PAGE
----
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How to Stop Your Kitten's Destructive Behavior

kitten scratching at yarn post


One of the most adorable things about kittens is the mischief they are able to get into - after all, kittens just want to have fun. Some of their antics are adorable at first, but when it's your carpet that the kitten shreds, your curtains they tear up, or your pillows they chew to death, it's not always that amusing. So what is a cat owner to do?

Well, the first thing is more of a "what not to do" - do not shout at your kitty cat! Remember, a domestic cat is still an animal, and will not understand what you are saying. Count to 10 and calm down, then firmly grasp your kitten, say "No" in a firm and clear voice and put the kitten in their bed - or in their safe zone if you have created one that they still use. This will tell them that this behavior is wrong and unwanted.

The next thing to do is to identify why your kitten has gotten into this particular misdeed - are they bored, feeling anxious, or are they falling prey to their hunter genes?

Usually it's a mix of boredom and practicing their hunting techniques that urges a kitten to cause the most trouble around the house. Whether you work outside the home or are now home more often than you were before, the busyness of everyday life may mean you don't play with your pet as often as they would like. This boredom causes them to find things like trailing plants, a table cloth string, or rolling apples, tempting. A cat, however, likes to hunt, and sometimes they will occasionally try to "kill" the odd cushion!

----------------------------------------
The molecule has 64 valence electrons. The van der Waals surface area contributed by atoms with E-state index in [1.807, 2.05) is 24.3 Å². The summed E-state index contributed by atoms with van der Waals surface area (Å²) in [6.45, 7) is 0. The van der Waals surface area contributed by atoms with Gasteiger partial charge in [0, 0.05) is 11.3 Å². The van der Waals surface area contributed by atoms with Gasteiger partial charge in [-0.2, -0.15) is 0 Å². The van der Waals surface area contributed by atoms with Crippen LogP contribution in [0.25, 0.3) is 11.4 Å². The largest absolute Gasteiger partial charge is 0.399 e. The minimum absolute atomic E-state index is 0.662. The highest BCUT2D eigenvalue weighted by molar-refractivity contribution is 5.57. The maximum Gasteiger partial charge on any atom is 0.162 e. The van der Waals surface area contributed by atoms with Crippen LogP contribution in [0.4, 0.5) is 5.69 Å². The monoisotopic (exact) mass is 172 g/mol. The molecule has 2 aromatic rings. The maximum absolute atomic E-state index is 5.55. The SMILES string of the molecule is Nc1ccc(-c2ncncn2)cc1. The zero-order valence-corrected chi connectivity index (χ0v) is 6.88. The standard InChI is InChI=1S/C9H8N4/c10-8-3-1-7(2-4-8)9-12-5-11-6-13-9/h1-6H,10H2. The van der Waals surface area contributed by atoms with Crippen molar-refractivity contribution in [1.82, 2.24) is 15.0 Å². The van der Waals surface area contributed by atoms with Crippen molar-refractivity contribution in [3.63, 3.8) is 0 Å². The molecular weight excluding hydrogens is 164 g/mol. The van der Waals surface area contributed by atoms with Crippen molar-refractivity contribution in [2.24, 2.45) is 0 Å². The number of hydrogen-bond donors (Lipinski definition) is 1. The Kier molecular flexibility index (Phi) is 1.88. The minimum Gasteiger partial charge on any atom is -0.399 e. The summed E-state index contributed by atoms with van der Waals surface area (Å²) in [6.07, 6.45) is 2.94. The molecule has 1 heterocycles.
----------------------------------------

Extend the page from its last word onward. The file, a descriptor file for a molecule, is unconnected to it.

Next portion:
In this case, buying some cat toys will help teach your kitten what is acceptable to play with and what is not. A soft ball, not necessarily a small one - some kittens are happy enough to push something that is about half their size, but not too heavy - is a great toy. A ball made of crumpled paper is another good thing your kitten will want to play with - but be sure to crumple it gently because loud noises are likely to frighten a cat. Any toy that has been filled with catnip will keep your kitty amused for hours, but often the most fun toy for cats is a box with big holes cut in it that they can jump in and out of.

You can also get a scratching post that will help distract your kitty from scratching the furniture, and focus on the post instead. If you are buying a scratching post to go in your home, try to look for one made from the similar material as your furniture, so your cat will be able to scratch what feels like the furniture, without harming the actual furniture. If this is not available, go for something that feels like tree bark, as cats love to climb trees. Additionally, some stores sell catnip-infused scratching posts. These will not only be good for scratching, but will smell appealing to your cat as well.


However, if your kitty is still scratching furniture or destroying its surroundings even after you've gotten him fun toys to play with, there could be a deeper problem. Anxiety is a common, but hidden, disorder in cats, and this may be what is causing your cat to lash out. Especially now, your cat might be picking up on the stress you are feeling and could start to feel stressed as well.